Substitutionary Atonement

I’m sure the point has been made elsewhere, perhaps by Wright, but the substitution of Jesus for Barabbas is not only a sign of a generalized substitutionary atonement (though it is that); it is also a sign that Jesus is specifically substituting for Israel. He is the true faithful Israelite . . . . Continue Reading »

Sermon Outline

INTRODUCTION The Omride dynasty had a long-lasting impact on both the Northern and Southern kingdoms. Though the two kingdoms are no longer ruled by a single dynasty, they are very similar, twin prostitutes, as Ezekiel 23 describes it. THE TEXT “In the twenty-third year of Joash the son of . . . . Continue Reading »

Eucharistic meditation

2 Kings 12:4: Then Jehoash said to the priests, All the money of the sacred things which is brought into the house of the Lord, in current money, both the money of each man’s assessment and all the money which any man’s heart prompts him to bring into the house, let the priests take it . . . . Continue Reading »

Joash, King of Judah

A short play I wrote for my children some years ago. Scene 1: Joash and Zechariah Commotion offstage, and then two boys come on, arguing and tussling over a stick. Joash: Give it back! Give it back! Zechariah: No, it’s mine. You took it from me. Joash: I didn’t. Yours was different. It . . . . Continue Reading »

Return to Routine

Some thoughts inspired by Dale Ralph Davis’ commentary on 2 Kings 12. The opening verses of 2 Kings 12 are formulaic. We have heard these words before, again and again, ad nausea in the history of 1-2 Kings: In the such and such year of so and so King of Israel, so and so king of Judah began . . . . Continue Reading »


Joash was a faithful king, but his faithfulness was not complete. He remained faithful, the writer of Kings tells us, “all his days in which Jehoiada the priest instructed him.” The parallel in 2 Chronicles 24 is more explicit: “Joash did what was right in the sight of the LORD . . . . Continue Reading »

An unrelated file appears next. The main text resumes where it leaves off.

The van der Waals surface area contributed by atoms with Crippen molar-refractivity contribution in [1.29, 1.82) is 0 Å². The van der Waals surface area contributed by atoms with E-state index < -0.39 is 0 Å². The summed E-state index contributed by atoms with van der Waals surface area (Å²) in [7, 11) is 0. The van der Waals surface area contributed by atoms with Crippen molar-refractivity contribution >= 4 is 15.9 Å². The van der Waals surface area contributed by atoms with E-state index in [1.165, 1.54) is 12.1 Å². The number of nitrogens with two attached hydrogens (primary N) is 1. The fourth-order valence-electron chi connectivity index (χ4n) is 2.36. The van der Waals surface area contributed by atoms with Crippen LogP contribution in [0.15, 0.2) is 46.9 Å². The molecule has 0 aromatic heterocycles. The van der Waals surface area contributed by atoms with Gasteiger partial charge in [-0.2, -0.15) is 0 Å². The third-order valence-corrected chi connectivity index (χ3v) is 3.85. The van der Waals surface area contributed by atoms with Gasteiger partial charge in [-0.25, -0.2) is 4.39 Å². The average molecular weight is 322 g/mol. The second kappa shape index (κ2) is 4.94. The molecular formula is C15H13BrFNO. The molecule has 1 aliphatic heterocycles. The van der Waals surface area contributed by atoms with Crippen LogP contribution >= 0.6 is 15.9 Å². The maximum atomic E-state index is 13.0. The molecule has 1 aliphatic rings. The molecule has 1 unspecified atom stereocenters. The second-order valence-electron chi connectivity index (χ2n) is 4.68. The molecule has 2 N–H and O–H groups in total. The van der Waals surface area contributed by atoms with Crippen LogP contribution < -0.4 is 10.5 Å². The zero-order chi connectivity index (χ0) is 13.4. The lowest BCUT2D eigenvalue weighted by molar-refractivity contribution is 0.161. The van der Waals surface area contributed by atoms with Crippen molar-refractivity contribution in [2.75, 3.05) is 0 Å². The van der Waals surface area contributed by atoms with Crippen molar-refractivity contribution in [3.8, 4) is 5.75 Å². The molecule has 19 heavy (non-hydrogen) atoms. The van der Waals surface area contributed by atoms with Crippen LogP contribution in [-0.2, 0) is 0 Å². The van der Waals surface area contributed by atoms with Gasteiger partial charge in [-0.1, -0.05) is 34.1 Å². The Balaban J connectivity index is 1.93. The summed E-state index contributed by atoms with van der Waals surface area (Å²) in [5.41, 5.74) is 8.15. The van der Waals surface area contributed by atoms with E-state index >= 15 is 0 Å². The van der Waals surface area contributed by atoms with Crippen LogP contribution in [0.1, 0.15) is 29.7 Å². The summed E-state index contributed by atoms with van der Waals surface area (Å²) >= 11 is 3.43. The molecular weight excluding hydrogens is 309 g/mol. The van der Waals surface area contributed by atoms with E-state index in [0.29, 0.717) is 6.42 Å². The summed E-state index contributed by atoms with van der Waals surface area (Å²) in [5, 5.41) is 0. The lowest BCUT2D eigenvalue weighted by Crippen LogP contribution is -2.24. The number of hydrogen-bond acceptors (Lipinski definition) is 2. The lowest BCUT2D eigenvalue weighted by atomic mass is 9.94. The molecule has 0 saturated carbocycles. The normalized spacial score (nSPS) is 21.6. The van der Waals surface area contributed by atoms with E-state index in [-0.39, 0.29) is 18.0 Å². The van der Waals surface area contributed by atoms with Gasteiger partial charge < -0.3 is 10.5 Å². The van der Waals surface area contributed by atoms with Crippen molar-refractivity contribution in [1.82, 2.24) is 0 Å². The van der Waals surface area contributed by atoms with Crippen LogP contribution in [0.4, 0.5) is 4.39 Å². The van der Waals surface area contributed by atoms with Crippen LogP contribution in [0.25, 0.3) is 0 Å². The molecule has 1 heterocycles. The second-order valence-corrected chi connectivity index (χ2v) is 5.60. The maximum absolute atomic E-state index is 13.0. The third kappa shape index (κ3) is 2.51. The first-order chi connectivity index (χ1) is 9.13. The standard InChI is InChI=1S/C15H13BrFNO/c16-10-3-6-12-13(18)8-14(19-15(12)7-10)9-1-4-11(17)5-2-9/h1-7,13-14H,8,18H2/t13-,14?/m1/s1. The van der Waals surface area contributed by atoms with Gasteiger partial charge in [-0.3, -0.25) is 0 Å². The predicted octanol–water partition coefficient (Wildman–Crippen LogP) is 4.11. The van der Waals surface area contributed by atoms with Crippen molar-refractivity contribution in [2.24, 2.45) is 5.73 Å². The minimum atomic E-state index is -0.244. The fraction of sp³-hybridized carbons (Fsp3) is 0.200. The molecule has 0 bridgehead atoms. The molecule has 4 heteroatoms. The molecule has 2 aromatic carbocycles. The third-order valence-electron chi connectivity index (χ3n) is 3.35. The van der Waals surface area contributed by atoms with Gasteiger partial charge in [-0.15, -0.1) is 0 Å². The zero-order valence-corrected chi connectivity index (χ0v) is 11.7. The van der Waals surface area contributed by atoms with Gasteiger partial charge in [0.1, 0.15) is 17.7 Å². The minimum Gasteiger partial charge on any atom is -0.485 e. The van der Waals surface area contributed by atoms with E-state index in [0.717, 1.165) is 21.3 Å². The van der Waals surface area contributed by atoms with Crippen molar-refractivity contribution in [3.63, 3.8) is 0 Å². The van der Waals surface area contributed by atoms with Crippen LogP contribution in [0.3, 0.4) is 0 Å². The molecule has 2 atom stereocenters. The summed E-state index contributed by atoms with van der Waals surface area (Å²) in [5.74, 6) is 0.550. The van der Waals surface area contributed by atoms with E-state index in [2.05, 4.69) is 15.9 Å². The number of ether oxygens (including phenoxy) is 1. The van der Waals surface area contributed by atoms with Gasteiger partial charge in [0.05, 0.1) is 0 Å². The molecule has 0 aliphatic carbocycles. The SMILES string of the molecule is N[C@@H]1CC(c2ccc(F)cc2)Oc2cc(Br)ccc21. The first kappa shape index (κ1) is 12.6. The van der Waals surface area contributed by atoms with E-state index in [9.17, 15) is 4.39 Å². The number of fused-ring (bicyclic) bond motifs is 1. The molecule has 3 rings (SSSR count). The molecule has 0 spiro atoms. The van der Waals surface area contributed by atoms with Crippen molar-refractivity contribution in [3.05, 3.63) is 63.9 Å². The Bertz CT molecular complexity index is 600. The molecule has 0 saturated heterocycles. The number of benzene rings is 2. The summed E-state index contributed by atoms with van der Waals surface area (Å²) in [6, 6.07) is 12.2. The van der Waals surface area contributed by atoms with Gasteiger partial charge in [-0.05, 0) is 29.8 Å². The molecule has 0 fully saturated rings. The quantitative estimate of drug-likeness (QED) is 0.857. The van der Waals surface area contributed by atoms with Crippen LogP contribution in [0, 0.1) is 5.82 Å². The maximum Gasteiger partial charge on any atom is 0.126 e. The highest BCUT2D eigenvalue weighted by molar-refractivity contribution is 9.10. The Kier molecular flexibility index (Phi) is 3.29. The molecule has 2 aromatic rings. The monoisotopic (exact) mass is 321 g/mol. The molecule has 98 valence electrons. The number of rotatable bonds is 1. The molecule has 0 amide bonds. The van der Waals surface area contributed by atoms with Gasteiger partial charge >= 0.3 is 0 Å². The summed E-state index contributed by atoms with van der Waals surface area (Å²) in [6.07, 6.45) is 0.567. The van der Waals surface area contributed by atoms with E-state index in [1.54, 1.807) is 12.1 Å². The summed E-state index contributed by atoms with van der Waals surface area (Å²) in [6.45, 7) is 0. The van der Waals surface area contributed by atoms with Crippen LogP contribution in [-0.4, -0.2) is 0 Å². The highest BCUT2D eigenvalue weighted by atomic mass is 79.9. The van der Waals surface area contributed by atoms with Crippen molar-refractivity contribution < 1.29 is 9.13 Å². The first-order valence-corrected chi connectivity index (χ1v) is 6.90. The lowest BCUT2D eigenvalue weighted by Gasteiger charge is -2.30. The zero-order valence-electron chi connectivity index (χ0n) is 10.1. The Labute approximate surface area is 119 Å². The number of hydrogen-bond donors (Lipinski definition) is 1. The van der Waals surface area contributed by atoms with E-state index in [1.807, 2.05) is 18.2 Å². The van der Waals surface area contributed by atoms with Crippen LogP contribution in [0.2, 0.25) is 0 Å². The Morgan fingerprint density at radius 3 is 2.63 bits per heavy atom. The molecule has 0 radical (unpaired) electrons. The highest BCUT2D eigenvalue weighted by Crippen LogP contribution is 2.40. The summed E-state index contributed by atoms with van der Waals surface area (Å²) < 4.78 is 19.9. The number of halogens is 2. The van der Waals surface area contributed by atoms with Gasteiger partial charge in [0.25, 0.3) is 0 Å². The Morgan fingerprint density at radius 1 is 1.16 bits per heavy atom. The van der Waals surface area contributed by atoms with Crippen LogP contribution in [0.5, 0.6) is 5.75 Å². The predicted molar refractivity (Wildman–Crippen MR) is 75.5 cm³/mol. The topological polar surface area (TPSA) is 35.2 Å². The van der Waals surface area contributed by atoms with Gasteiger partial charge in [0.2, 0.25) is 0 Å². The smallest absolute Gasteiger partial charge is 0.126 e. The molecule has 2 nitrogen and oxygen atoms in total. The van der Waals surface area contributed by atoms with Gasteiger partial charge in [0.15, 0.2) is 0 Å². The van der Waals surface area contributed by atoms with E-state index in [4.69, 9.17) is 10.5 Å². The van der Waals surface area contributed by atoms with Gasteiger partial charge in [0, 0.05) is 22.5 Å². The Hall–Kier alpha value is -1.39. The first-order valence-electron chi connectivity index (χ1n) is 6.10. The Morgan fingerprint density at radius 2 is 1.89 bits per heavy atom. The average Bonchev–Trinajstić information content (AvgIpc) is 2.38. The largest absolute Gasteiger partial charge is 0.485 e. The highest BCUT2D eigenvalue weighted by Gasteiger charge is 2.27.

Mark’s meta-irony, 2

Some thoughts inspired by student papers on Mark 15: The most obvious Markan irony in chapter 15 is the fact that the Roman soldiers mock Jesus for being king of the Jews when He in fact is the king of the Jews. God has the last laugh; God is not mocked, even when He’s mocked. But there are . . . . Continue Reading »

More on Postmodern aestheticization

Featherstone: “one of the characteristics of postmodern art in the 1960s was its attack on institutionalized art: on the museums and galleries, the critical academic hierarchies of taste, and the consecration of works of art as clearly demarcated objects of display. This attack on autonomous, . . . . Continue Reading »

Postmodern architecture

Charles Jencks lamented in his Language of Postmodern Architecture that the term had been used in ways opposite to his own usage: “When I first wrote the book in 1975 and 1976 the word and concept of Post-Modernism had only been used with any frequency in literary criticism. Most perturbing, . . . . Continue Reading »

postmodern aestheticization

Featherstone again: “Postmodernism effectively thrusts aesthetic questions toward the center of sociological theory: it offers aesthetic models and justifications for the reading and critique of texts (the pleasure of the text, intertextuality, writerly texts) and aesthetic models for life . . . . Continue Reading »